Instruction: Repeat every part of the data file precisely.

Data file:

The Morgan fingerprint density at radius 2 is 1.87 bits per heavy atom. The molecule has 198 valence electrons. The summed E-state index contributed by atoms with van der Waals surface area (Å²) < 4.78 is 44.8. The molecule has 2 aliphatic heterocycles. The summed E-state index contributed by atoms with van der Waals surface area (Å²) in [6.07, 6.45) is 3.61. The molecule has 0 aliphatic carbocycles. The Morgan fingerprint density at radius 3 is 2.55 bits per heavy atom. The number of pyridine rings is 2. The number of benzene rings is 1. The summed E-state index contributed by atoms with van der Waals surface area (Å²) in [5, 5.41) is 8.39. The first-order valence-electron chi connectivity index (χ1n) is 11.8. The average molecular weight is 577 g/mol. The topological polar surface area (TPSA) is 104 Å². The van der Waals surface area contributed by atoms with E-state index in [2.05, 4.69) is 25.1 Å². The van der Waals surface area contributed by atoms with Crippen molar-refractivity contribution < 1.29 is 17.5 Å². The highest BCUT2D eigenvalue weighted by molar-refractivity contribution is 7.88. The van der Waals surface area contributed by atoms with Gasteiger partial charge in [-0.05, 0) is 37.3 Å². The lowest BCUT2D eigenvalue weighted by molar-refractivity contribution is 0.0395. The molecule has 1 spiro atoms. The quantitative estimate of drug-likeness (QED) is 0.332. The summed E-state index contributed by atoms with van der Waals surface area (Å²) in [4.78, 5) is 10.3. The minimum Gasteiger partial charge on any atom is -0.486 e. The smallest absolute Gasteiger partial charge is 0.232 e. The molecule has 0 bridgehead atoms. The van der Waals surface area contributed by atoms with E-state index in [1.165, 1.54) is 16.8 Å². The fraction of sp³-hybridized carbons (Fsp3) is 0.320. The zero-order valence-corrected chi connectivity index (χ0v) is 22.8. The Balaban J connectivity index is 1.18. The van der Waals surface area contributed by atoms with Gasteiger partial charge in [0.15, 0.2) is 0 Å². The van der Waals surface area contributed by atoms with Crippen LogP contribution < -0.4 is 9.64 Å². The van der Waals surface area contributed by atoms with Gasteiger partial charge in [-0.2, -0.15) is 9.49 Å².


The Morgan fingerprint density at radius 2 is 1.87 bits per heavy atom. The molecule has 198 valence electrons. The summed E-state index contributed by atoms with van der Waals surface area (Å²) < 4.78 is 44.8. The molecule has 2 aliphatic heterocycles. The summed E-state index contributed by atoms with van der Waals surface area (Å²) in [6.07, 6.45) is 3.61. The molecule has 0 aliphatic carbocycles. The Morgan fingerprint density at radius 3 is 2.55 bits per heavy atom. The number of pyridine rings is 2. The number of benzene rings is 1. The summed E-state index contributed by atoms with van der Waals surface area (Å²) in [5, 5.41) is 8.39. The first-order valence-electron chi connectivity index (χ1n) is 11.8. The average molecular weight is 577 g/mol. The topological polar surface area (TPSA) is 104 Å². The van der Waals surface area contributed by atoms with E-state index in [2.05, 4.69) is 25.1 Å². The van der Waals surface area contributed by atoms with Crippen molar-refractivity contribution < 1.29 is 17.5 Å². The highest BCUT2D eigenvalue weighted by molar-refractivity contribution is 7.88. The van der Waals surface area contributed by atoms with Gasteiger partial charge in [-0.05, 0) is 37.3 Å². The lowest BCUT2D eigenvalue weighted by molar-refractivity contribution is 0.0395. The molecule has 1 spiro atoms. The quantitative estimate of drug-likeness (QED) is 0.332. The summed E-state index contributed by atoms with van der Waals surface area (Å²) in [4.78, 5) is 10.3. The minimum Gasteiger partial charge on any atom is -0.486 e. The smallest absolute Gasteiger partial charge is 0.232 e. The molecule has 0 bridgehead atoms. The van der Waals surface area contributed by atoms with E-state index in [1.165, 1.54) is 16.8 Å². The fraction of sp³-hybridized carbons (Fsp3) is 0.320. The zero-order valence-corrected chi connectivity index (χ0v) is 22.8. The Balaban J connectivity index is 1.18. The van der Waals surface area contributed by atoms with Gasteiger partial charge in [0.15, 0.2) is 0 Å². The van der Waals surface area contributed by atoms with Crippen LogP contribution < -0.4 is 9.64 Å². The van der Waals surface area contributed by atoms with Gasteiger partial charge in [-0.2, -0.15) is 9.49 Å².